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Are Fashion Businesses Ready to Deal with Cybersecurity Attacks?

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Regular contributor, Dakota Murphey, shares with us her first piece for 2022. Dakota has more than a decade of experience in business growth, working independently as a business consultant for a number of years.

The question of IT security is never far from the mind of any business, and that includes those in the fashion and retail sector. In a commercial environment that relies on digital technology, any business can become a target for hackers.

Cybersecurity is big news when high-profile attacks happen, but the scale of criminal activity is far bigger than most of us realise. Just scroll down this BBC feed to see the high frequency of cyber attacks reported, and the sheer breadth of organisations affected.

When it comes to fashion businesses, it is important to stress that security issues such as data breaches, ransomware and denial of service attacks don’t just affect major retailers but are a problem for all sizes of stores and ecommerce websites. According to available data taken from the British Retail Consortium’s Retail Crime Survey, 80% of retailers reported an increase in cyber attacks in the previous year.

Questions of risk of data exposure and governance must be seriously considered even by the smallest operators, while addressing cybersecurity as a business critical issue head on must be top priority for all businesses. Thankfully, as the Table below indicates, decision makers in the fashion industry are now becoming aware of this fact, and many are putting appropriate measures in place to protect their livelihoods.

Image courtesy of Business of Fashion

How is data at risk in the fashion industry?

People may not typically associate fashion houses or retailers with high volumes of data, compared to, say, tech companies, and once upon a time this distinction would have been justified.

Before the digital revolution, high end fashion brands guarded their designs and patterns as their most covetable intellectual property to be protected, as well as their brand identity and good name. Retailers, on the other hand, were most concerned with safeguarding valuable information regarding customer demographics and shopping habits. The main security threat came from industrial espionage – competitors trying to obtain classified information by stealth.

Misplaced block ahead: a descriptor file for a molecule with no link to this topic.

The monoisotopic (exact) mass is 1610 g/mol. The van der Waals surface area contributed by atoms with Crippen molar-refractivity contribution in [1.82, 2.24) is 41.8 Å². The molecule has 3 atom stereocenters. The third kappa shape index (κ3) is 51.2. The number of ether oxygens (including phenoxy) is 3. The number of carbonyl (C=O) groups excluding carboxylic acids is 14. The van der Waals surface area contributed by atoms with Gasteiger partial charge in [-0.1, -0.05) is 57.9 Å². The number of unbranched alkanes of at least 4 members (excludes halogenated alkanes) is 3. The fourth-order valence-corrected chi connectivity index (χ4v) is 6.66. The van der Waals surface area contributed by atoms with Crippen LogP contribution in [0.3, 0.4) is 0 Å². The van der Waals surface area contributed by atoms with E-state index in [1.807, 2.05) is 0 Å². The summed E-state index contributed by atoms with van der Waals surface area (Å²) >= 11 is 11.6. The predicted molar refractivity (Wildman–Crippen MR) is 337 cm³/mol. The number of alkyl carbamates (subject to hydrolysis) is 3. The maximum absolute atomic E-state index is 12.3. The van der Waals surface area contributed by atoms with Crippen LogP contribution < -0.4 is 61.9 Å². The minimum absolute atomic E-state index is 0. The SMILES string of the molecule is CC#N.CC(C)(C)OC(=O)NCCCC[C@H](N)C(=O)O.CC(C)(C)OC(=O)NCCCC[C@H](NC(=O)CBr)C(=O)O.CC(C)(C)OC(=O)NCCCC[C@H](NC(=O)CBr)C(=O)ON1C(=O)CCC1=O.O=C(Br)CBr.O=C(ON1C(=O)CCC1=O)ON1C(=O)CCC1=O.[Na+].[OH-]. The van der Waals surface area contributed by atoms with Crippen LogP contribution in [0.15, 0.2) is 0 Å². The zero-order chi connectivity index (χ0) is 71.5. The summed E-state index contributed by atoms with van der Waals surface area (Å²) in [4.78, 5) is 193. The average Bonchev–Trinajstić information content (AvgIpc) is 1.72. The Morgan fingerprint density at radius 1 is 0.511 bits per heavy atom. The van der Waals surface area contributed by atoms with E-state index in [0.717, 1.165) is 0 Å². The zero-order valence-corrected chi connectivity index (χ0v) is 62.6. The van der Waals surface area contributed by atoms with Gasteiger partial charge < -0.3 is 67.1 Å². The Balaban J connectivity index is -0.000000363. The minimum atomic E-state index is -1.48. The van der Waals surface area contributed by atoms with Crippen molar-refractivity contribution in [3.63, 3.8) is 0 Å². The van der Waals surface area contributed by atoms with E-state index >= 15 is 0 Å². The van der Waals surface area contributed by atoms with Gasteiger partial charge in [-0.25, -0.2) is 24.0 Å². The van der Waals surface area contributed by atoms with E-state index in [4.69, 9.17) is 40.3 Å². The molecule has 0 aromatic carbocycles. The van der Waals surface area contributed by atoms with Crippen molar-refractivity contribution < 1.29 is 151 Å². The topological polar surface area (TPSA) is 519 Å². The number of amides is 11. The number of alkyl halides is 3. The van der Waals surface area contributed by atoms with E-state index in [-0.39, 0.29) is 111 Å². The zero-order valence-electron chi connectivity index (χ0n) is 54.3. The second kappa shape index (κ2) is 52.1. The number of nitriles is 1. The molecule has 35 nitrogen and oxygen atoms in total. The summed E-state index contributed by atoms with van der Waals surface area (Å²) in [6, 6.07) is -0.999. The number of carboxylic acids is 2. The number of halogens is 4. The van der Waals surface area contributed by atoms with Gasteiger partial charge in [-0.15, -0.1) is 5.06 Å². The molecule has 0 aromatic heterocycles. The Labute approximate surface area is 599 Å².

Data is the most valuable asset for fashion

These days, it is generally recognised that data is the most valuable asset for fashion brands and retailers. That’s because the traditional seasonal model – Spring and Summer (SS), Autumn and Winter (AW) – has largely been replaced by fast fashion. One of the consequences of this is that protected designs are now much less valuable than they once were. Instead, the competitive edge depends on the company’s speed and responsiveness, both of which are highly data-driven.

Connected data processes are at the heart of every modern fashion and retail business. From digitally controlled manufacturing processes and machinery that fall under the umbrella of the Internet of Things (IoT) to sophisticated sales data and granular customer profiling insights, it is the interplay between accurate demand predictions and just-in-time supply that directs business activity and drives commercial success.

In short, the sheer data volumes generated and used to determine: marketing, retail strategy, manufacturing, warehousing, distribution, inventory management, retail activity and customer relationship management means that the fashion industry is more vulnerable to cyber attacks than ever before. There are also more points of attack to protect against such vulnerability.